# Aligning dot product with spherical coordinates for integrals

I am slightly doubting something I have always thought obvious at the moment. Consider two vectors $$\vec{a},\vec{b}$$ in $$\mathbb{R}^3$$. We know that $$\vec{a}\cdot\vec{b} = |\vec{a}||\vec{b}|\cos\gamma$$, where $$\gamma$$ is the angle between the two vectors. I use $$\gamma$$ to distinguish it from spherical coordinates. Clearly, in general $$\gamma$$ has nothing to do with polar or azimuthal angles $$\theta,\phi$$ in spherical coordinates, since in general $$\gamma$$ will depend on $$\theta_a,\theta_b,\phi_a,\phi_b$$, the angular coordinates of each vector.

Now suppose I wish to do integrals of the form \begin{align} I = \int d^3x\, f((\vec{x}-\vec{a})^2)\,. \end{align} One simple case would be e.g. when $$f$$ is Gaussian. In spherical coordinates, my volume element will be $$d^3x = r^2\sin\theta\,dr\,d\theta\,d\phi$$. Now, I always thought that I could now do the following: \begin{align} (\vec{x}-\vec{a})^2 = |\vec{x}|^2+|\vec{a}|^2-2|\vec{x}||\vec{a}|\cos\gamma \end{align} and the integral is straightforward. However, now this looks like I will have to need $$\vec{a}$$ to be along the $$z$$-axis in order for $$\gamma$$ to be the same as the $$\theta$$ in the volume element, which then can be straightforwardly integrated (crucially, it does not depend on $$\phi$$). Does that mean that if $$\vec{a}$$ is not along the $$z$$-direction, I cannot do this (i.e. $$\phi$$-independent integral)? The fact that the integral depends on the distance $$|\vec{x}-\vec{a}|$$ seems to me implying that I could always set $$\gamma=\theta$$ even if $$\vec{a}$$ is not along the $$z$$-axis.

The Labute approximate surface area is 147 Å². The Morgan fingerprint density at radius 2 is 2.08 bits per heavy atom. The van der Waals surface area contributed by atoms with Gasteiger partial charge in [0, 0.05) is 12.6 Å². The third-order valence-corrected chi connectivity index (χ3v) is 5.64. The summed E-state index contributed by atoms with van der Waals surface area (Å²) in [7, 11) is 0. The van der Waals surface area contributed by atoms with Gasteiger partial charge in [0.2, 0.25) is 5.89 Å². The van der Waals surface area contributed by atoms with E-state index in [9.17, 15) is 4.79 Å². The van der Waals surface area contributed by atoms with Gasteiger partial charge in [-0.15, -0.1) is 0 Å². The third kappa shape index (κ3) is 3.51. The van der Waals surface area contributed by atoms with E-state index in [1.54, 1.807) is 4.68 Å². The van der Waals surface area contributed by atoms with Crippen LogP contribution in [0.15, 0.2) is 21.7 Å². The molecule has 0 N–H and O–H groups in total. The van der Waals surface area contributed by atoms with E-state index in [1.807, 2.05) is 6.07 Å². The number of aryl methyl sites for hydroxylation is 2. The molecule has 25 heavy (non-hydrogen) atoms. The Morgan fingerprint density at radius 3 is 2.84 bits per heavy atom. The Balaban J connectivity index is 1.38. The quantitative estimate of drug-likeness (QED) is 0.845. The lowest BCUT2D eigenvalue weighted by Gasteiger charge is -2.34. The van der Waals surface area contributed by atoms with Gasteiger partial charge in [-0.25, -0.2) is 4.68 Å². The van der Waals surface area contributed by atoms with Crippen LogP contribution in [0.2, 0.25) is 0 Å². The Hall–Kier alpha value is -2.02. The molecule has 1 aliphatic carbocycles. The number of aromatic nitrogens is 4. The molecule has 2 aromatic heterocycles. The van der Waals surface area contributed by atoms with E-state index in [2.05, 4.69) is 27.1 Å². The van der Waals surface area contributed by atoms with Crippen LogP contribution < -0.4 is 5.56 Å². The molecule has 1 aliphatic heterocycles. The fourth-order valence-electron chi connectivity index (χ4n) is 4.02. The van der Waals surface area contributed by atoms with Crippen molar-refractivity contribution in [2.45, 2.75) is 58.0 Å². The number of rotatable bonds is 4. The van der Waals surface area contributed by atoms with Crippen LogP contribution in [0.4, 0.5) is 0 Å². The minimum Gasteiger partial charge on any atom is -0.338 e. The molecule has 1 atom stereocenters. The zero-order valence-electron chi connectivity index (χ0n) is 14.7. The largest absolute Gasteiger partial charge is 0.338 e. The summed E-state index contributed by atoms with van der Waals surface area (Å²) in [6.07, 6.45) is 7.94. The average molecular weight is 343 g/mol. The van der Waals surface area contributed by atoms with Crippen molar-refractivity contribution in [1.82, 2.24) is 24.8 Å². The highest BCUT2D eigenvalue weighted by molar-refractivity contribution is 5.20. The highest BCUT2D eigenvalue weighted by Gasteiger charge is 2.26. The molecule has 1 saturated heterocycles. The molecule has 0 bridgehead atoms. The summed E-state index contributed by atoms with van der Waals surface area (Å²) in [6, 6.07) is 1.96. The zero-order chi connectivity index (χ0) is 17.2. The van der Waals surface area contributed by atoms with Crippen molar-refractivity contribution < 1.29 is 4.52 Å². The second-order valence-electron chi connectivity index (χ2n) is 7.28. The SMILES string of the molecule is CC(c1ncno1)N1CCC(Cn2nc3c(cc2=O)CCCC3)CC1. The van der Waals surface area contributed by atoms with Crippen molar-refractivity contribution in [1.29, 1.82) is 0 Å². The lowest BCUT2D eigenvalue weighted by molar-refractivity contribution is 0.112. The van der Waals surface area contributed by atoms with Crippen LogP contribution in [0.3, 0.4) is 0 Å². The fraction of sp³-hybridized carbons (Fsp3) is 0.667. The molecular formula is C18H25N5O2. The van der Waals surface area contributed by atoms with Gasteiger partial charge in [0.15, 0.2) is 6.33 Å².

• If you are prepared to specify the domain of integration in a new coordinate system you can essentially re-coordinatize however you want. For example, you could use spherical coordinates in which the azimuthal angle measures declination relative to the vector $\vec{a}$, and define the polar angle accordingly. Or even better, you could use spherical coordinates centered around $\vec{a}$ so that $f((\vec{x}-\vec{a})^2)$ becomes $f(r^2)$. Both of these coordinatizations will use essentially the same volume element as spherical coordinates. – subrosar Aug 11 '19 at 5:33

$$\gamma$$ does depends on $$(\theta,\phi)$$ and, in the general case where $$\vec{a}$$ is not in the $$z$$-direction, you may not replace $$\gamma$$ with $$\theta$$.
To see so, suppose the orientation of $$\vec{a}$$ is $$(\theta_a$$, $$\phi_a)$$, you should decompose the vectors along three perpendicular directions and express the squared distance $$d^2$$ as,
$$(\vec{x}-\vec{a})^2=(r\sin\theta\cos\phi-a\sin\theta_a\cos\phi_a)^2 + (r\sin\theta\sin\phi-a\sin\theta_a\sin\phi_a)^2 + (r\cos\theta-a\cos\theta_a)^2 =d^2(r,\theta,\phi)$$
As a result, $$\gamma$$ depends on $$\theta$$ and $$\phi$$ according to, $$\cos\gamma= \frac{d^2(r,\theta,\phi)-r^2-a^2}{2ar}$$
As can be seen from the expression, $$\gamma$$ depends on both $$\theta$$ and $$\phi$$ in a complex way. You may not simply replace $$\gamma$$ it with $$\theta$$. The resulting integration could be fairly iterative and may not be easy to perform.